British Museum, London
It has moments of brilliance but asking us to compare today’s graphic artists with greats of the past is misguided. What’s next – Rembrandt meets Dennis the Menace?
One morning in June 1880, the Japanese artist Kawanabe Kyōsai drank several bottles of sake and started painting a 17-metre cloth spread out on a studio floor in Tokyo. It took him four hours to fill this giant scroll with grotesquely vivacious portraits of ghosts and demons. These fascinating monsters are a rare highlight of the British Museum’s blockbuster journey into Japan’s art. Kyōsai was the Jackson Pollock of caricature, turning actors in Tokyo’s kabuki theatre into these uncanny yet very real beings. His freely painted panorama of the supernatural shows exactly why European artists in the late 19th century looked to Japan for inspiration.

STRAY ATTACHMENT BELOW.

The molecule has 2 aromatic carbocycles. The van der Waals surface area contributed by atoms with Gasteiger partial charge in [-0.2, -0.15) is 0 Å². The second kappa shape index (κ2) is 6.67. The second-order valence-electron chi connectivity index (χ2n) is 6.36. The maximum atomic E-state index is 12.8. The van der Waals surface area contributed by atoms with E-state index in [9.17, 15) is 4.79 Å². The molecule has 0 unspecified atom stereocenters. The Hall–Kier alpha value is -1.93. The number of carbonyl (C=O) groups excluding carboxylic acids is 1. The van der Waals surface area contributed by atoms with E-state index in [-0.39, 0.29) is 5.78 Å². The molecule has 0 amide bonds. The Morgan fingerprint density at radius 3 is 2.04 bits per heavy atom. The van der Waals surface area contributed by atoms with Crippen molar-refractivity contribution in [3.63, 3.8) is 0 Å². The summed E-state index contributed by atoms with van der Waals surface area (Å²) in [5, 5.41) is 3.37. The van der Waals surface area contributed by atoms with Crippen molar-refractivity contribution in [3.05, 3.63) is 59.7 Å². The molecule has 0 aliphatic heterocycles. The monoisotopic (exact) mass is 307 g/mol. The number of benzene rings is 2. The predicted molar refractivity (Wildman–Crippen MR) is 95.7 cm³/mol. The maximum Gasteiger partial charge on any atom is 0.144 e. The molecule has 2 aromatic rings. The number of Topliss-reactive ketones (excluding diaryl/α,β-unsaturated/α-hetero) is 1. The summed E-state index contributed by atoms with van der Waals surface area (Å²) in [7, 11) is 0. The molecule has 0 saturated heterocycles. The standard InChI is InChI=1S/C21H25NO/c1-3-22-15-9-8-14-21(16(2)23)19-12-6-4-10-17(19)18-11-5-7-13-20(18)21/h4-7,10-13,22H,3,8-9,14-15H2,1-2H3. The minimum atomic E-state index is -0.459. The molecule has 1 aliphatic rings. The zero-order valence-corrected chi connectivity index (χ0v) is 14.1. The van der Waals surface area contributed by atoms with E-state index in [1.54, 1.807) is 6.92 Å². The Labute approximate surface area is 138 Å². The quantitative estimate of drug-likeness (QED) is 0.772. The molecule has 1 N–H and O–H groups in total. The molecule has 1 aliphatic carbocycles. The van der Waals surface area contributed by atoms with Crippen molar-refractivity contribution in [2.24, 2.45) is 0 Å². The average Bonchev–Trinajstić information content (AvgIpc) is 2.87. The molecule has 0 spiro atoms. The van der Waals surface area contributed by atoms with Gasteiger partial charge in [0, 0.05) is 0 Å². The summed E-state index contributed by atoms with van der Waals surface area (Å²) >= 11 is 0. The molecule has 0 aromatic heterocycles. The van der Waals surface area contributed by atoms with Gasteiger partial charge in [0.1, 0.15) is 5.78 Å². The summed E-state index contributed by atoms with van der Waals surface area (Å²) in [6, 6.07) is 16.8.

Kyōsai still looks like our contemporary. Even though his Shintomiza Theatre Curtain is now so fragile this may be the last time it is ever loaned to an exhibition, its rollicking energy and hilarity burst off the wall as if you were watching a film full of special effects and outlandish superheroes. For Japanese art looked like modern comics long before there were modern comics or movies based on them. You think Thanos is scary? Take a look at Tsukioka Yoshitoshi’s 1880s drawing of a mythic warrior swinging his enemy’s severed head around by its hair while he contorts his face into a snarling ecstasy of rage.Continue reading...